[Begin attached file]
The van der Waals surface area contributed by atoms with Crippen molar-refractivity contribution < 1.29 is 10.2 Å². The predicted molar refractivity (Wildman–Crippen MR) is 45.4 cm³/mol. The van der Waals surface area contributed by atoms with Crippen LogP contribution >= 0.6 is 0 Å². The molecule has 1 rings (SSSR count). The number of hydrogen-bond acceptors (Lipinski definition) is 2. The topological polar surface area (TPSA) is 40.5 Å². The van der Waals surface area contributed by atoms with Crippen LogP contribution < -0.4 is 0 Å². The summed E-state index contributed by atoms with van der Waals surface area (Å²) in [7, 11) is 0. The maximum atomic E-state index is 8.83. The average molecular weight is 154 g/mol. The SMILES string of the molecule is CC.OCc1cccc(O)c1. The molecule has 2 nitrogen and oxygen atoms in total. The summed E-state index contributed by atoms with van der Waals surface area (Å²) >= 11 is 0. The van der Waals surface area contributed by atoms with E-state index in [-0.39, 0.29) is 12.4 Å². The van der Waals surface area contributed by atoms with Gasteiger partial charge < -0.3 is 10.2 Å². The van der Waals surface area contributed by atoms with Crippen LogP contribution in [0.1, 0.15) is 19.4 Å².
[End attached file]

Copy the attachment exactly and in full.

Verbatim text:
The van der Waals surface area contributed by atoms with Crippen molar-refractivity contribution < 1.29 is 10.2 Å². The predicted molar refractivity (Wildman–Crippen MR) is 45.4 cm³/mol. The van der Waals surface area contributed by atoms with Crippen LogP contribution >= 0.6 is 0 Å². The molecule has 1 rings (SSSR count). The number of hydrogen-bond acceptors (Lipinski definition) is 2. The topological polar surface area (TPSA) is 40.5 Å². The van der Waals surface area contributed by atoms with Crippen LogP contribution < -0.4 is 0 Å². The summed E-state index contributed by atoms with van der Waals surface area (Å²) in [7, 11) is 0. The maximum atomic E-state index is 8.83. The average molecular weight is 154 g/mol. The SMILES string of the molecule is CC.OCc1cccc(O)c1. The molecule has 2 nitrogen and oxygen atoms in total. The summed E-state index contributed by atoms with van der Waals surface area (Å²) >= 11 is 0. The van der Waals surface area contributed by atoms with E-state index in [-0.39, 0.29) is 12.4 Å². The van der Waals surface area contributed by atoms with Gasteiger partial charge < -0.3 is 10.2 Å². The van der Waals surface area contributed by atoms with Crippen LogP contribution in [0.1, 0.15) is 19.4 Å².